Apparently anticipating litigation, The Wine Group made the first move on February 2, 2011 and filed a Complaint for Damages and Declaratory Relief in the U.S. District Court for the Northern District of California.  That complaint requests that the Court find that The Wine Group had the right to terminate its relationship with Marc Anthony Group based upon Marc Anthony Group’s alleged failure to promote The Wine Group’s brands.  Marc Anthony Group responded on February 10, 2011 by filing a breach of contract action against The Wine Group in British Columbia, Canada. 

Undoubtedly, The Wine Group will argue before the Canadian Court that it should defer jurisdiction to the U.S. Court, since that was the first-filed action.  Marc Anthony Group will resist that, arguing that the case belongs in Canada.  It will be interesting to watch how this international dispute proceeds.

For more information or assistance in litigation matters contact John Heffner at jheffner@dpf-law.com.

Guest Blog: Clarification on Repudiation of Contracts in the UK

Our U.K. colleague, Andrew Park of APP Wine Law in Cheshire, England, recently posted a blog on his web site on a newly published case from the England and Wales Court of Appeal concerning the test for repudiation of contracts in the U.K.  The case indicates in determining repudiation the test is: "looking at all the circumstances objectively, from the perspective of a reasonable person in the position of the innocent party, has the contract breaker clearly shown an intention to abandon and altogether refuse to perform the contact?"

For wineries with contracts with importers or distributors in the U.K., this is important because ending such a contract based on perceived non-performance and repudiation can be a risky proposition.

To read Andrew's full post and learn more about wine law issues in the U.K. click here:

http://www.appwinelaw.com/newsdetail.php?NewsID=109

DP&F maintains a network of wine law colleagues throughout the world.  Contact us for assistance on any matters of international wine law.

Friday, February 18, 2011

Wine Institute Responds to HHS Dietary Guidelines Regarding Alcohol Beverages

The U.S. Departments of Health and Human Services (HHS) and Agriculture (USDA) recently released the 2010 U.S. Dietary Guidelines for Americans.  With respect to consumption of alcoholic beverages, the guidelines provide that “One drink is defined as 12 fluid ounces of regular beer (5% alcohol), 5 fluid ounces of wine (12% alcohol), or 1.5 fluid ounces of 80 proof (40% alcohol distilled spirits).  One drink contains 0.6 fluid ounces of alcohol.”  While the Wine Institute supported the “time-tested” serving sizes and the Guideline’s key recommendations regarding alcohol (that “If alcohol is consumed, it should be consumed in moderation—up to one drink per day for women and two drinks per day for men—and only by adults of legal drinking age,”) the organization took issue with HHS’s statement that each drink contains the same amount of alcohol.  According to the Wine Institute statement, “[a] precise fluid-ounces-of-alcohol statement implies that the alcohol content is the same for every drink of wine, beer or distilled spirits when, in reality, alcohol content varies widely from drink to drink.  Consumers should not be misled into believing there is such a thing as a 'standard drink.'  In fact, the term 'standard  drink' does not appear in the Dietary Guidelines.”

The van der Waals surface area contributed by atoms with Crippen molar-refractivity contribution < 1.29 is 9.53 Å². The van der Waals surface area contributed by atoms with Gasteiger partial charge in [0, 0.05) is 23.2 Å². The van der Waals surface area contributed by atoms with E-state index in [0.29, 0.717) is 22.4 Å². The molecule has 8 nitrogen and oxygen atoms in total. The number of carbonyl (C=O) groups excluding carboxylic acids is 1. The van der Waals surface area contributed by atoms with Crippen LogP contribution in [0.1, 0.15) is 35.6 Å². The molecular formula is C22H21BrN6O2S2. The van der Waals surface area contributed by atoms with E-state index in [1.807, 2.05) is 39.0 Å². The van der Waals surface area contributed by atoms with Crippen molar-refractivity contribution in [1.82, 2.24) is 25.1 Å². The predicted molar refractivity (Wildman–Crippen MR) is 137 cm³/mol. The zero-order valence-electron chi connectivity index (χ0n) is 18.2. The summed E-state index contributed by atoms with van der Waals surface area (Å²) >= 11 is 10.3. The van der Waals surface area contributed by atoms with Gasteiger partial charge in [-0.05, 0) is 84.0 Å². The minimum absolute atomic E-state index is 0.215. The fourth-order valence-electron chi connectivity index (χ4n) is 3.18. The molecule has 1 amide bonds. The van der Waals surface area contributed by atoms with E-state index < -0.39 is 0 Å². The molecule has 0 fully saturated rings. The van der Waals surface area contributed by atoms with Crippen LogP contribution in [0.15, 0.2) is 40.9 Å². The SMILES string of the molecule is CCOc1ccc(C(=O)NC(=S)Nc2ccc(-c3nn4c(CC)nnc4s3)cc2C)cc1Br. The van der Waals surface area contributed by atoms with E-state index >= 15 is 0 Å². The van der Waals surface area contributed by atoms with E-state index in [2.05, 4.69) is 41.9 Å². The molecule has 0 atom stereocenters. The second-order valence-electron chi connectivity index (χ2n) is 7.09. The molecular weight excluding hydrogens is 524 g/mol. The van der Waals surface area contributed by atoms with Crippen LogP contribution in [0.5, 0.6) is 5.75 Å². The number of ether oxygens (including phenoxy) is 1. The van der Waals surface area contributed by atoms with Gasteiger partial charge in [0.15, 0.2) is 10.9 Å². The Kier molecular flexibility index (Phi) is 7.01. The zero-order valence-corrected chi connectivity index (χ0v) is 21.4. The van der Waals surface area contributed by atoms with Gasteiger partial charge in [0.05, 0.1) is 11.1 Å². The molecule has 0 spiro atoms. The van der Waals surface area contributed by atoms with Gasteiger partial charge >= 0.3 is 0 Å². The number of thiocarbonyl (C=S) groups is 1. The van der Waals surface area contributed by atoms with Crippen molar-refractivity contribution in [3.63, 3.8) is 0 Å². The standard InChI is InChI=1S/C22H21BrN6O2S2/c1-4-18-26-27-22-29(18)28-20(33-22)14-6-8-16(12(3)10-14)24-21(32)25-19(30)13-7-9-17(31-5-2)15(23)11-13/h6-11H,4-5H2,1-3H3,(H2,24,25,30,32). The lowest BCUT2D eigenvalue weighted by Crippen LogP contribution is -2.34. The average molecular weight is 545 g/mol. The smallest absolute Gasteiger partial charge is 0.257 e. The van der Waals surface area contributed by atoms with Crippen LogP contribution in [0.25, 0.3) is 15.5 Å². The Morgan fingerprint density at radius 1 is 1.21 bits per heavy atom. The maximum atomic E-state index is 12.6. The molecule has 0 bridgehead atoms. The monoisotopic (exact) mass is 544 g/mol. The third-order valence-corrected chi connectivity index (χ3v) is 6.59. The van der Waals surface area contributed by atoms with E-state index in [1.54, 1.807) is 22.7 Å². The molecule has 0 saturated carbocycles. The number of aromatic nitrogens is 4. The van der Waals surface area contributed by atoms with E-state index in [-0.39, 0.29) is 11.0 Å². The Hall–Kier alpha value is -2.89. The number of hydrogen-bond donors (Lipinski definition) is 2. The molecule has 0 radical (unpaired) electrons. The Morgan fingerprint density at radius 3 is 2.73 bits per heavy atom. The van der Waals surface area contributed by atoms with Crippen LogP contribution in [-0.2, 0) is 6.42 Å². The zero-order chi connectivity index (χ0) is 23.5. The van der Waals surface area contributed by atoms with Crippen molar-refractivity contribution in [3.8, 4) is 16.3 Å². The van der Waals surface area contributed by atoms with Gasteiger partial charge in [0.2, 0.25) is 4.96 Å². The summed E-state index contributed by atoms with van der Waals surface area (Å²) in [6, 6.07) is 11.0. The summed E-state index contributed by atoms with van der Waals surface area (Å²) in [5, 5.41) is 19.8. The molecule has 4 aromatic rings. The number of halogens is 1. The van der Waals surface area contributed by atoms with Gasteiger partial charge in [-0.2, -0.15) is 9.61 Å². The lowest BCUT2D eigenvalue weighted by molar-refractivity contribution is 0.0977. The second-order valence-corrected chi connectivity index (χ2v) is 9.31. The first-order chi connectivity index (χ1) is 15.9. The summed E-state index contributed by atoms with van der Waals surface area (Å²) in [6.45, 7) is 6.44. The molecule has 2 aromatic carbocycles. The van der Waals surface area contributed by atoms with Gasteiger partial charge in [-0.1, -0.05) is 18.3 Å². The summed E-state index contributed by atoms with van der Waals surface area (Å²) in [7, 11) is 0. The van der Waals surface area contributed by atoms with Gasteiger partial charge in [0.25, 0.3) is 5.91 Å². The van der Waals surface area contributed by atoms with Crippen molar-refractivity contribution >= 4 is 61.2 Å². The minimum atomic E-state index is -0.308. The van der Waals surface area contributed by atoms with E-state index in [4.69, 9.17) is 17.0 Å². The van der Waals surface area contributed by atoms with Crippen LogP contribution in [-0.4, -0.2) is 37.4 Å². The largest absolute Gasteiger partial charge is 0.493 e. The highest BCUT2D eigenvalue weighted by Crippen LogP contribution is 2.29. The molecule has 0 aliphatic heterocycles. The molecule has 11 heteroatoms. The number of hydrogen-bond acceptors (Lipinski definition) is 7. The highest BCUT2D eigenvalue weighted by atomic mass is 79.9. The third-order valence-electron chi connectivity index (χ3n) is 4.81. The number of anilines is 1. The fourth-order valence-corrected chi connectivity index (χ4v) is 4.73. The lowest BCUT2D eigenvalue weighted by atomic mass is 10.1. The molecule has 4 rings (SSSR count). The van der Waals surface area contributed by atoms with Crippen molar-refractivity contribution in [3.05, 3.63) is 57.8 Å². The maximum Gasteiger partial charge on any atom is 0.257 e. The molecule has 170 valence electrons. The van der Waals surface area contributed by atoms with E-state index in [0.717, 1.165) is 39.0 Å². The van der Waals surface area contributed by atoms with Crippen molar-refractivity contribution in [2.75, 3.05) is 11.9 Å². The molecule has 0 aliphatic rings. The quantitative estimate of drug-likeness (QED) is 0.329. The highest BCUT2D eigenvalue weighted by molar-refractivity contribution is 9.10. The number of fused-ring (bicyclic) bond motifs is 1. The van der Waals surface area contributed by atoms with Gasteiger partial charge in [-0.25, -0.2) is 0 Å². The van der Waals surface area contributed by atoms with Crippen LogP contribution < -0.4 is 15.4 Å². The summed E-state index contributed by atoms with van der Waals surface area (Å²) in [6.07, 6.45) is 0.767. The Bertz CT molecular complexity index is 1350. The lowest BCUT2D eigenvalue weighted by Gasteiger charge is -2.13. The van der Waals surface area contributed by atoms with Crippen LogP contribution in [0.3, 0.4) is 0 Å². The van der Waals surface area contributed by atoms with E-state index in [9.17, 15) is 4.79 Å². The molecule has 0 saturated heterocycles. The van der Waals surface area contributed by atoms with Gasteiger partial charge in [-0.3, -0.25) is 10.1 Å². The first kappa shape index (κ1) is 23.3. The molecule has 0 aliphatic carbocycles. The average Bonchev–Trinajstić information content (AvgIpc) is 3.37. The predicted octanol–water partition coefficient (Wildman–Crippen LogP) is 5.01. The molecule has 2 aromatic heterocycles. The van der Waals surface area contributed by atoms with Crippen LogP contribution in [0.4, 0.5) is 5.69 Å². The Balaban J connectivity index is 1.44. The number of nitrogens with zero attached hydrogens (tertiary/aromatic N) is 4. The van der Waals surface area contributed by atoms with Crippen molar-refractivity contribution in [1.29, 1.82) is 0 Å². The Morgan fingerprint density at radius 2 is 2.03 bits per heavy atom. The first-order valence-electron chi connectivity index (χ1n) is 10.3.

For more information or assistance on wine regulatory issues please contact Bahaneh Hobel at bhobel@dpf-law.com.

Thursday, February 17, 2011

GARNET Trademark Sold by Saintsbury; To Become Stand-Alone Pinot Noir Brand

Saintsbury, owner of the GARNET trademark for wine (U.S. Reg. No. 1,669,670), has sold the brand to the principals of Silverado Winegrowers, a long-time grower for Saintsbury and the GARNET brand with vineyard holdings throughout California.  Saintsbury has used the GARNET mark along with its SAINTSBURY house mark in the manner shown in the label below:

The new owners have indicated that they intend to establish GARNET as a stand-alone brand for a 100% estate-grown Pinot Noir line of wine sourced from their vineyard holdings, including their Carneros vineyards that served as a source for the GARNET wine produced by Saintsbury.  The new owners have also acquired Saintsbury's Sonoma production facility that was used to produce the GARNET wine to ensure a seamless transition of the brand.

An examination of the Trademark Register at the U.S. Patent and Trademark Office indicates that Saintsbury was very successful in preventing others from registering marks similar to, or encompassing the mark GARNET, thereby maintaining a broad scope of protection for the mark.  This allows the new owners greater flexibility in transitioning the mark from a brand used in association with the SAINTSBURY house mark to a stand-alone brand with its own distinct brand significance.

For further information or assistance on trademark matters contact Scott Gerien at sgerien@dpf-law.com

Wednesday, February 16, 2011

Fight Continues Over Lot-Line Adjustments in Napa County

The Sierra Club and a Napa resident have filed separate appeals of two Napa County Superior Court rulings that upheld Napa County’s policy on allowing “successive” lot-line adjustments involving four or fewer parcels. 

The County’s policy on lot-line adjustments first came under assault in connection with long-time grape grower and vintner, Will Nord, whose company, Calness Vintners, represented by Tom Carey of Dickenson, Peatman & Fogarty, applied to reconfigure six existing legal parcels in the unincorporated area of Napa County on the eastern boundary of the Town of Yountville.  Residents of an adjacent residential subdivision, led by Carol Vendrillo, appealed the County’s ministerial approval of the second of two lot-line adjustments, claiming that State law required approval of a discretionary subdivision map.  The Napa County Board of Supervisors unanimously rejected the appeal, and Vendrillo sued.